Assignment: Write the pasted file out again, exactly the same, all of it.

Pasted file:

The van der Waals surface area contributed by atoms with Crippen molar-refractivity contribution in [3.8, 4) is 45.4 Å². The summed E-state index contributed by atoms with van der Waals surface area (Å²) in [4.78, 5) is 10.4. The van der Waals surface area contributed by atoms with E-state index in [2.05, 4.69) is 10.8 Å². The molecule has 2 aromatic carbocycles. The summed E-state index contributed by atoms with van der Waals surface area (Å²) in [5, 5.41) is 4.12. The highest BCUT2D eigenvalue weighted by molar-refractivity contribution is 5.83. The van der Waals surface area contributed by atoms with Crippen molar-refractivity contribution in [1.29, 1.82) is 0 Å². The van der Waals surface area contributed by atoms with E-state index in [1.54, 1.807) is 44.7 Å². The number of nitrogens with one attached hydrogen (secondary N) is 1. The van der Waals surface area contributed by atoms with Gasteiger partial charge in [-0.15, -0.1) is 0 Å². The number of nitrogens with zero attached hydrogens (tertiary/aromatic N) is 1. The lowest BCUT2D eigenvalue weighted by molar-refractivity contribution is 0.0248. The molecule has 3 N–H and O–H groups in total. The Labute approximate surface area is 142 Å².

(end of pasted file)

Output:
The van der Waals surface area contributed by atoms with Crippen molar-refractivity contribution in [3.8, 4) is 45.4 Å². The summed E-state index contributed by atoms with van der Waals surface area (Å²) in [4.78, 5) is 10.4. The van der Waals surface area contributed by atoms with E-state index in [2.05, 4.69) is 10.8 Å². The molecule has 2 aromatic carbocycles. The summed E-state index contributed by atoms with van der Waals surface area (Å²) in [5, 5.41) is 4.12. The highest BCUT2D eigenvalue weighted by molar-refractivity contribution is 5.83. The van der Waals surface area contributed by atoms with Crippen molar-refractivity contribution in [1.29, 1.82) is 0 Å². The van der Waals surface area contributed by atoms with E-state index in [1.54, 1.807) is 44.7 Å². The number of nitrogens with one attached hydrogen (secondary N) is 1. The van der Waals surface area contributed by atoms with Gasteiger partial charge in [-0.15, -0.1) is 0 Å². The number of nitrogens with zero attached hydrogens (tertiary/aromatic N) is 1. The lowest BCUT2D eigenvalue weighted by molar-refractivity contribution is 0.0248. The molecule has 3 N–H and O–H groups in total. The Labute approximate surface area is 142 Å².